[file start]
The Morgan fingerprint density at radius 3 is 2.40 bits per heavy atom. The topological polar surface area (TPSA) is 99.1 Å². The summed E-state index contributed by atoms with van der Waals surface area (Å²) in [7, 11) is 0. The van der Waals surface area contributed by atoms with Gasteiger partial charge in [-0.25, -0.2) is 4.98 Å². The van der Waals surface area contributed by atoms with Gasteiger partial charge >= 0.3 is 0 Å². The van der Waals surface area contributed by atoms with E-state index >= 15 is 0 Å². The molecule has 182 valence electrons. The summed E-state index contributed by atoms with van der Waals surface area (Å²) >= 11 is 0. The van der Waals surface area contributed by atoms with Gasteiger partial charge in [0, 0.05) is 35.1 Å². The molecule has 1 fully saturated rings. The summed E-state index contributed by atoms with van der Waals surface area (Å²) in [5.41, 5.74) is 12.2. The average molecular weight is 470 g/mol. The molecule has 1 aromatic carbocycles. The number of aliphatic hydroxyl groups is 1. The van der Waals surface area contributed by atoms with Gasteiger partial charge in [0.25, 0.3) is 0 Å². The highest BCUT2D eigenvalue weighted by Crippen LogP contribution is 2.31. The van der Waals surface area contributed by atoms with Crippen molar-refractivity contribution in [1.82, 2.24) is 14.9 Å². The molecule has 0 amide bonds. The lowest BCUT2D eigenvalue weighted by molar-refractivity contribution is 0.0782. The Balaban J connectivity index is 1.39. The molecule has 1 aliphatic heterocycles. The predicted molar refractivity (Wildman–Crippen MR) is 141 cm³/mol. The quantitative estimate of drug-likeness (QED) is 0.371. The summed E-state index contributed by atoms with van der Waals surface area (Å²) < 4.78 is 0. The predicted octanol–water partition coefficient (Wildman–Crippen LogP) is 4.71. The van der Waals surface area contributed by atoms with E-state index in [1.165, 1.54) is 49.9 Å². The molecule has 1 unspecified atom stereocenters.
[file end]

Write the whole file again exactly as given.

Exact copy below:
The Morgan fingerprint density at radius 3 is 2.40 bits per heavy atom. The topological polar surface area (TPSA) is 99.1 Å². The summed E-state index contributed by atoms with van der Waals surface area (Å²) in [7, 11) is 0. The van der Waals surface area contributed by atoms with Gasteiger partial charge in [-0.25, -0.2) is 4.98 Å². The van der Waals surface area contributed by atoms with Gasteiger partial charge >= 0.3 is 0 Å². The van der Waals surface area contributed by atoms with E-state index >= 15 is 0 Å². The molecule has 182 valence electrons. The summed E-state index contributed by atoms with van der Waals surface area (Å²) >= 11 is 0. The van der Waals surface area contributed by atoms with Gasteiger partial charge in [0, 0.05) is 35.1 Å². The molecule has 1 fully saturated rings. The summed E-state index contributed by atoms with van der Waals surface area (Å²) in [5.41, 5.74) is 12.2. The average molecular weight is 470 g/mol. The molecule has 1 aromatic carbocycles. The number of aliphatic hydroxyl groups is 1. The van der Waals surface area contributed by atoms with Gasteiger partial charge in [0.25, 0.3) is 0 Å². The highest BCUT2D eigenvalue weighted by Crippen LogP contribution is 2.31. The van der Waals surface area contributed by atoms with Crippen molar-refractivity contribution in [1.82, 2.24) is 14.9 Å². The molecule has 0 amide bonds. The lowest BCUT2D eigenvalue weighted by molar-refractivity contribution is 0.0782. The Balaban J connectivity index is 1.39. The molecule has 1 aliphatic heterocycles. The predicted molar refractivity (Wildman–Crippen MR) is 141 cm³/mol. The quantitative estimate of drug-likeness (QED) is 0.371. The summed E-state index contributed by atoms with van der Waals surface area (Å²) < 4.78 is 0. The predicted octanol–water partition coefficient (Wildman–Crippen LogP) is 4.71. The van der Waals surface area contributed by atoms with E-state index in [1.165, 1.54) is 49.9 Å². The molecule has 1 unspecified atom stereocenters.